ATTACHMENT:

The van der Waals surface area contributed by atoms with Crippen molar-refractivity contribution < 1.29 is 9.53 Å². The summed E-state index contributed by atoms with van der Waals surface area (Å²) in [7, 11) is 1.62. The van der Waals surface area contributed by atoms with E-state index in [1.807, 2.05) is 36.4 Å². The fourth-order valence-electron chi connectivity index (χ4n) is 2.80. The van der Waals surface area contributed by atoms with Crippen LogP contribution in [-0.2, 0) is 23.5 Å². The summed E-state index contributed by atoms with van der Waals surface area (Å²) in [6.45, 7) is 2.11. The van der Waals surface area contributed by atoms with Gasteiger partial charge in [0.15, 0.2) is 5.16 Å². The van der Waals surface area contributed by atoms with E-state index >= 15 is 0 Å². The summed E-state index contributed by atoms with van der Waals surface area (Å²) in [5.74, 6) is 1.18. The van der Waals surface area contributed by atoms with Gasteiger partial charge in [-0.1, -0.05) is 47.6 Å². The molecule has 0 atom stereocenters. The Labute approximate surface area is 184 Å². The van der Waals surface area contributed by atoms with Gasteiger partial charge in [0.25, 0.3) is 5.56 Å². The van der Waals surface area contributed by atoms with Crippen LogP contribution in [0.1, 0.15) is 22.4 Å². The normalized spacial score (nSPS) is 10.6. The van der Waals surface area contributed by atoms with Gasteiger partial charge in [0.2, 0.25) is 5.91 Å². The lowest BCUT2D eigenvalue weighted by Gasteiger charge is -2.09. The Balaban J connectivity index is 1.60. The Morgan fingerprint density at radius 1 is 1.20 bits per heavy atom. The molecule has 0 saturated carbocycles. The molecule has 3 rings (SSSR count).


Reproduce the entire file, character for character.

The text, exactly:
The van der Waals surface area contributed by atoms with Crippen molar-refractivity contribution < 1.29 is 9.53 Å². The summed E-state index contributed by atoms with van der Waals surface area (Å²) in [7, 11) is 1.62. The van der Waals surface area contributed by atoms with E-state index in [1.807, 2.05) is 36.4 Å². The fourth-order valence-electron chi connectivity index (χ4n) is 2.80. The van der Waals surface area contributed by atoms with Crippen LogP contribution in [-0.2, 0) is 23.5 Å². The summed E-state index contributed by atoms with van der Waals surface area (Å²) in [6.45, 7) is 2.11. The van der Waals surface area contributed by atoms with Gasteiger partial charge in [0.15, 0.2) is 5.16 Å². The van der Waals surface area contributed by atoms with E-state index >= 15 is 0 Å². The summed E-state index contributed by atoms with van der Waals surface area (Å²) in [5.74, 6) is 1.18. The van der Waals surface area contributed by atoms with Gasteiger partial charge in [-0.1, -0.05) is 47.6 Å². The molecule has 0 atom stereocenters. The Labute approximate surface area is 184 Å². The van der Waals surface area contributed by atoms with Gasteiger partial charge in [0.25, 0.3) is 5.56 Å². The van der Waals surface area contributed by atoms with Crippen LogP contribution in [0.1, 0.15) is 22.4 Å². The normalized spacial score (nSPS) is 10.6. The van der Waals surface area contributed by atoms with Gasteiger partial charge in [0.2, 0.25) is 5.91 Å². The lowest BCUT2D eigenvalue weighted by Gasteiger charge is -2.09. The Balaban J connectivity index is 1.60. The Morgan fingerprint density at radius 1 is 1.20 bits per heavy atom. The molecule has 0 saturated carbocycles. The molecule has 3 rings (SSSR count).